For Mike, depth and weight are everything. He says that if the water levels are low, it’s easier to find flies that will touch the bottom. “I also enjoy fishing a small nymph about 2 or 3 feet below a popping bug fly. You can sometimes catch a big bass on the top-water bug, and I catch a lot of sunfish with this technique,” Mike says.
Often anglers arrive at the river and rush in to start pounding the water before observing their surroundings. “Slow down. Be observant. Take river samples and identify flies. Make the first cast count,” Tom says. “I would rather make one good cast than 50 sloppy ones. Remember that a heron is fishing even when he isn’t moving!”
Tom says that his go-to rig when all else fails is a size #14 dry fly, such as an Elk Hair Caddis or Parachute Adams, on 5x tippet. He then ties on a small weighted dropper nymph to the bend of the dry fly, adjusting the length of the dropper based on the water depth. This allows him to fish high and low. “This is a great searching rig for me to locate fish, and then I can adapt from there,” says Tom.
Learning how to control the drift in moving water is another crucial element to fly-fishing the rivers. It takes a lot of practice and patience, but more fish are caught close to the angler with good drifts than long casts with poor floats, and that all comes down to casting. “Learn how to perfect the Tuck Cast and Reach Cast to start,” suggests Tom.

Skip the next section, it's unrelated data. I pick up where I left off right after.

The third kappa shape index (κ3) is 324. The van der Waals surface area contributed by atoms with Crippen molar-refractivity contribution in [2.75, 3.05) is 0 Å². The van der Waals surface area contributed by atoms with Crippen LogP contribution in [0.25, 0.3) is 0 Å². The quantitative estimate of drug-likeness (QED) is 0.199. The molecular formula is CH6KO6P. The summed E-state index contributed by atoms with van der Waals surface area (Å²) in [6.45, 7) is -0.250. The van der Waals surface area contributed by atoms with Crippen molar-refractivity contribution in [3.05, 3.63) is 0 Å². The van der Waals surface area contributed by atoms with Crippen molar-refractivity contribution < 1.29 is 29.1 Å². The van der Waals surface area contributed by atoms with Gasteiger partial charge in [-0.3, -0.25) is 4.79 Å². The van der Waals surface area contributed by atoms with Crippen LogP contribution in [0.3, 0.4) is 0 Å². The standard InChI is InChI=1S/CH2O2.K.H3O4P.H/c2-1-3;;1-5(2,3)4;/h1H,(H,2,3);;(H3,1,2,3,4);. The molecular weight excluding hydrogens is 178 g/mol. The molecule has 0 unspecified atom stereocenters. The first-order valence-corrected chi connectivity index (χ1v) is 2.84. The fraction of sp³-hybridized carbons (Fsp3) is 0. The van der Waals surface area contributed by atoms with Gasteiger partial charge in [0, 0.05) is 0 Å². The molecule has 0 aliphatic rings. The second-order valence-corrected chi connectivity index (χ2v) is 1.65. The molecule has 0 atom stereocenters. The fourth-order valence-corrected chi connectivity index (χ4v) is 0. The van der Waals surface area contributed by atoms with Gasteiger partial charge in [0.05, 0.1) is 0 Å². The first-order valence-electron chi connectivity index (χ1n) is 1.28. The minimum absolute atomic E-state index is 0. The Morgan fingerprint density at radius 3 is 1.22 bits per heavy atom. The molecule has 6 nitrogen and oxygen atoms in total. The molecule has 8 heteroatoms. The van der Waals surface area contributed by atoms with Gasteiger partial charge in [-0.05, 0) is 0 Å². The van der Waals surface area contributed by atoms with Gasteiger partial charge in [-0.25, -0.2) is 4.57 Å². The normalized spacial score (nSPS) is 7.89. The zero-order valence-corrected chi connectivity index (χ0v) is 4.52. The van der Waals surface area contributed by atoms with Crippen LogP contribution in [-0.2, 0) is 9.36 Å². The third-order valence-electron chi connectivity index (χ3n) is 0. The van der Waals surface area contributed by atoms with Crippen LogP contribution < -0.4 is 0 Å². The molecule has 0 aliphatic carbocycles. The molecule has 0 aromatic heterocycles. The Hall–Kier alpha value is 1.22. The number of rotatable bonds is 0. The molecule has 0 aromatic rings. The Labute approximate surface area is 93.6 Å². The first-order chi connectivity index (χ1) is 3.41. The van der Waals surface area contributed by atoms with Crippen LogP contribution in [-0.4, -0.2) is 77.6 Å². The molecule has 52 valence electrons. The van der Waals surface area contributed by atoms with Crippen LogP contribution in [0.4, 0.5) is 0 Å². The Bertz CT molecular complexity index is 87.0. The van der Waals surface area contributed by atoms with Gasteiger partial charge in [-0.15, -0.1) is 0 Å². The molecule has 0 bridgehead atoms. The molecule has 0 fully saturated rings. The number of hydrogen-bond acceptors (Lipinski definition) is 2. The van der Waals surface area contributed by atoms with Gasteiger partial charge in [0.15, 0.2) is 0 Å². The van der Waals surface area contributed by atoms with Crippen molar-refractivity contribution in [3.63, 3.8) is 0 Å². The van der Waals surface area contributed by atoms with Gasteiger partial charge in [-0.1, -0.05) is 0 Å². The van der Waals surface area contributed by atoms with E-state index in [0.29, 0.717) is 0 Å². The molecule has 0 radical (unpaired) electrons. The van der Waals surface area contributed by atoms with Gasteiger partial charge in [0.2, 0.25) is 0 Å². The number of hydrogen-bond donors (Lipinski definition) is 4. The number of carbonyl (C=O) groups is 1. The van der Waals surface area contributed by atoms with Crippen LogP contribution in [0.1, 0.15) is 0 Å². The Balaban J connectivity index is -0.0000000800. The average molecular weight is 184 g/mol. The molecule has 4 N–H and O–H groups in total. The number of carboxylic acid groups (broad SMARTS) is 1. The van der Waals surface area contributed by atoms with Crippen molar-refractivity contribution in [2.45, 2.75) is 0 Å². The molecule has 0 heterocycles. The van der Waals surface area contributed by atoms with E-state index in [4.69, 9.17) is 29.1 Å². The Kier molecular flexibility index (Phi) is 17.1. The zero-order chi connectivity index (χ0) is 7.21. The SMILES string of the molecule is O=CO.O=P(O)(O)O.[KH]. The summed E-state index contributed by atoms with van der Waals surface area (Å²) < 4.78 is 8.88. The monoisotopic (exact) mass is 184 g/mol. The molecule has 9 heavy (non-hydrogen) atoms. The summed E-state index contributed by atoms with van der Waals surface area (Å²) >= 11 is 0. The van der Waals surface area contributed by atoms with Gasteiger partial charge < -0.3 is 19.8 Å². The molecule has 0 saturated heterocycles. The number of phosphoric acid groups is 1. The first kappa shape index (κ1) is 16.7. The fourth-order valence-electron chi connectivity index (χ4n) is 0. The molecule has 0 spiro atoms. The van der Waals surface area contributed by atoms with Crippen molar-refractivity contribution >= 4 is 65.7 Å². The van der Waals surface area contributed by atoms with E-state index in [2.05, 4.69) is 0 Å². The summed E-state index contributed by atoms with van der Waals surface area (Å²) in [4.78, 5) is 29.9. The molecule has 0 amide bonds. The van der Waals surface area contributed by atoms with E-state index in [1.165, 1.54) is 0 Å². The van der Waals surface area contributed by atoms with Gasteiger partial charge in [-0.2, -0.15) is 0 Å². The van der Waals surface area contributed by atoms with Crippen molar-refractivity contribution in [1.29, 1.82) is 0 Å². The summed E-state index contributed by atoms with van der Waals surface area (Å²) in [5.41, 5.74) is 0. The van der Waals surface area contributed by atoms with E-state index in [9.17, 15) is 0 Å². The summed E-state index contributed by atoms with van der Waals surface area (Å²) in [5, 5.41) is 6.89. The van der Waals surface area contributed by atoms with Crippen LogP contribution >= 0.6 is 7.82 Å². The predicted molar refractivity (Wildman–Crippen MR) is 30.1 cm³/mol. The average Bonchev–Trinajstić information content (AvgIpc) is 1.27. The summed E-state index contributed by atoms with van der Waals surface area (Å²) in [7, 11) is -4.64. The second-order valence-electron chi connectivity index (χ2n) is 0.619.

Mike compares fly-fishing to golf in that there are certain fundamentals that must be honed to really develop skill at the sport. “Casting accuracy and gear management are the two most basic fundamentals, yet many serious fishermen have no idea how to handle their gear and how to cast accurately. Spend time knowing the mechanics of the gear and becoming accurate with casting ability,” says Mike.
Now is a great time to venture into this sport, as according to Jake the fishing is the best he has ever seen in his lifetime of fishing these rivers. “The fish are big and they are plentiful. But they will only get better if we take care of the resource we have. I’ve caught the same fish more than once and each time it had grown. Conservation is the only way to keep these fish healthy and their numbers up. Stream reconstruction would help not only the fishing but also other tourism based industries in the area,” he says.
Mike agrees. “Take the kids fishing and teach them. They will be the conservationists of these amazing waters when we’re gone,” he says.